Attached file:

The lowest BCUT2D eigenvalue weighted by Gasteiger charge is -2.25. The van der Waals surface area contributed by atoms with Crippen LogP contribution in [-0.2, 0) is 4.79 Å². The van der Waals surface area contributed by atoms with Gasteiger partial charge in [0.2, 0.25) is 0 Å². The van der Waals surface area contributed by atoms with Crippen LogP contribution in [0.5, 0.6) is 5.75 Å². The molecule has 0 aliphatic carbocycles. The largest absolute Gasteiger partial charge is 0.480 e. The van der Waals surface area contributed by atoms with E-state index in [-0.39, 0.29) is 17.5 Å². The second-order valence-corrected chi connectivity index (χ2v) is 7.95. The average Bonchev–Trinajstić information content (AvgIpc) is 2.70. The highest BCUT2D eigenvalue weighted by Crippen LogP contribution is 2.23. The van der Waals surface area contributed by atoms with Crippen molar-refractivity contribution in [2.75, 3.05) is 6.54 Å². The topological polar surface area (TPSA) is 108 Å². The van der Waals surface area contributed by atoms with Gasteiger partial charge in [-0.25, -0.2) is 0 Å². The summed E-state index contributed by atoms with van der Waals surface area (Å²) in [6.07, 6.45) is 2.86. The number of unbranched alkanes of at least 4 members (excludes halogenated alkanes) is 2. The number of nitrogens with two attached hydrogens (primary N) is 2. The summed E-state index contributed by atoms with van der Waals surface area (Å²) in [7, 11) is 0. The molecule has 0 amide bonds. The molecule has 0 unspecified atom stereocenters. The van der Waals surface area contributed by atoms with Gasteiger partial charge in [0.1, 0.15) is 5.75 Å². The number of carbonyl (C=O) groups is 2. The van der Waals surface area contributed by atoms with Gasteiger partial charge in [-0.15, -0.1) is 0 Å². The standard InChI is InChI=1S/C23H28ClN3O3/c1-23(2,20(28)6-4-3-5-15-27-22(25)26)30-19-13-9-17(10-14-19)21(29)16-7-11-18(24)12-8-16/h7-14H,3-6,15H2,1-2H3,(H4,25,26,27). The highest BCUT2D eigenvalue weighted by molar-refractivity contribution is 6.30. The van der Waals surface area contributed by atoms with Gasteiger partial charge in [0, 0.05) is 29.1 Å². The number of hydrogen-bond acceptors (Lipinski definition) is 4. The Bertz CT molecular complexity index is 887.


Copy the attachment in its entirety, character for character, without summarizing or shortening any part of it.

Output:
The lowest BCUT2D eigenvalue weighted by Gasteiger charge is -2.25. The van der Waals surface area contributed by atoms with Crippen LogP contribution in [-0.2, 0) is 4.79 Å². The van der Waals surface area contributed by atoms with Gasteiger partial charge in [0.2, 0.25) is 0 Å². The van der Waals surface area contributed by atoms with Crippen LogP contribution in [0.5, 0.6) is 5.75 Å². The molecule has 0 aliphatic carbocycles. The largest absolute Gasteiger partial charge is 0.480 e. The van der Waals surface area contributed by atoms with E-state index in [-0.39, 0.29) is 17.5 Å². The second-order valence-corrected chi connectivity index (χ2v) is 7.95. The average Bonchev–Trinajstić information content (AvgIpc) is 2.70. The highest BCUT2D eigenvalue weighted by Crippen LogP contribution is 2.23. The van der Waals surface area contributed by atoms with Crippen molar-refractivity contribution in [2.75, 3.05) is 6.54 Å². The topological polar surface area (TPSA) is 108 Å². The van der Waals surface area contributed by atoms with Gasteiger partial charge in [-0.25, -0.2) is 0 Å². The summed E-state index contributed by atoms with van der Waals surface area (Å²) in [6.07, 6.45) is 2.86. The number of unbranched alkanes of at least 4 members (excludes halogenated alkanes) is 2. The number of nitrogens with two attached hydrogens (primary N) is 2. The summed E-state index contributed by atoms with van der Waals surface area (Å²) in [7, 11) is 0. The molecule has 0 amide bonds. The molecule has 0 unspecified atom stereocenters. The van der Waals surface area contributed by atoms with Gasteiger partial charge in [0.1, 0.15) is 5.75 Å². The number of carbonyl (C=O) groups is 2. The van der Waals surface area contributed by atoms with Gasteiger partial charge in [-0.15, -0.1) is 0 Å². The standard InChI is InChI=1S/C23H28ClN3O3/c1-23(2,20(28)6-4-3-5-15-27-22(25)26)30-19-13-9-17(10-14-19)21(29)16-7-11-18(24)12-8-16/h7-14H,3-6,15H2,1-2H3,(H4,25,26,27). The highest BCUT2D eigenvalue weighted by molar-refractivity contribution is 6.30. The van der Waals surface area contributed by atoms with Gasteiger partial charge in [0, 0.05) is 29.1 Å². The number of hydrogen-bond acceptors (Lipinski definition) is 4. The Bertz CT molecular complexity index is 887.